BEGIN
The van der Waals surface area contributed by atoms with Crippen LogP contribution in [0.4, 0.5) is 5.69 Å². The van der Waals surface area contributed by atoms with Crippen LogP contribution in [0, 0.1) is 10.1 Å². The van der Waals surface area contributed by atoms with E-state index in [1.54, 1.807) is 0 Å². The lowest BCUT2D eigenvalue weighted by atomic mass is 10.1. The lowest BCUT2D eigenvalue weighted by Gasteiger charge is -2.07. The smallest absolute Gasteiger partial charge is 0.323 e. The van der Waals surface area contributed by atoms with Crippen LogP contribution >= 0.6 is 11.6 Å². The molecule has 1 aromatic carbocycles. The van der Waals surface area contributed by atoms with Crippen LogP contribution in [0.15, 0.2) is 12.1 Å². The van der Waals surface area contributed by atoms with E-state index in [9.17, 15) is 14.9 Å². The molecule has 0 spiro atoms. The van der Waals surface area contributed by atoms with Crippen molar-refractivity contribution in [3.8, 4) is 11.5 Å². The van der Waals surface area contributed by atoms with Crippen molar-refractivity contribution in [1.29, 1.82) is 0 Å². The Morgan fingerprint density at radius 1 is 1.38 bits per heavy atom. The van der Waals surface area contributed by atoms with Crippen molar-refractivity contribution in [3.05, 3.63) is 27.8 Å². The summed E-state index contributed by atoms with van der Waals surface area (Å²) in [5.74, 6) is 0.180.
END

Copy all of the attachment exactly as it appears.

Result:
The van der Waals surface area contributed by atoms with Crippen LogP contribution in [0.4, 0.5) is 5.69 Å². The van der Waals surface area contributed by atoms with Crippen LogP contribution in [0, 0.1) is 10.1 Å². The van der Waals surface area contributed by atoms with E-state index in [1.54, 1.807) is 0 Å². The lowest BCUT2D eigenvalue weighted by atomic mass is 10.1. The lowest BCUT2D eigenvalue weighted by Gasteiger charge is -2.07. The smallest absolute Gasteiger partial charge is 0.323 e. The van der Waals surface area contributed by atoms with Crippen LogP contribution >= 0.6 is 11.6 Å². The molecule has 1 aromatic carbocycles. The van der Waals surface area contributed by atoms with Crippen LogP contribution in [0.15, 0.2) is 12.1 Å². The van der Waals surface area contributed by atoms with E-state index in [9.17, 15) is 14.9 Å². The molecule has 0 spiro atoms. The van der Waals surface area contributed by atoms with Crippen molar-refractivity contribution in [3.8, 4) is 11.5 Å². The van der Waals surface area contributed by atoms with Crippen molar-refractivity contribution in [1.29, 1.82) is 0 Å². The Morgan fingerprint density at radius 1 is 1.38 bits per heavy atom. The van der Waals surface area contributed by atoms with Crippen molar-refractivity contribution in [3.05, 3.63) is 27.8 Å². The summed E-state index contributed by atoms with van der Waals surface area (Å²) in [5.74, 6) is 0.180.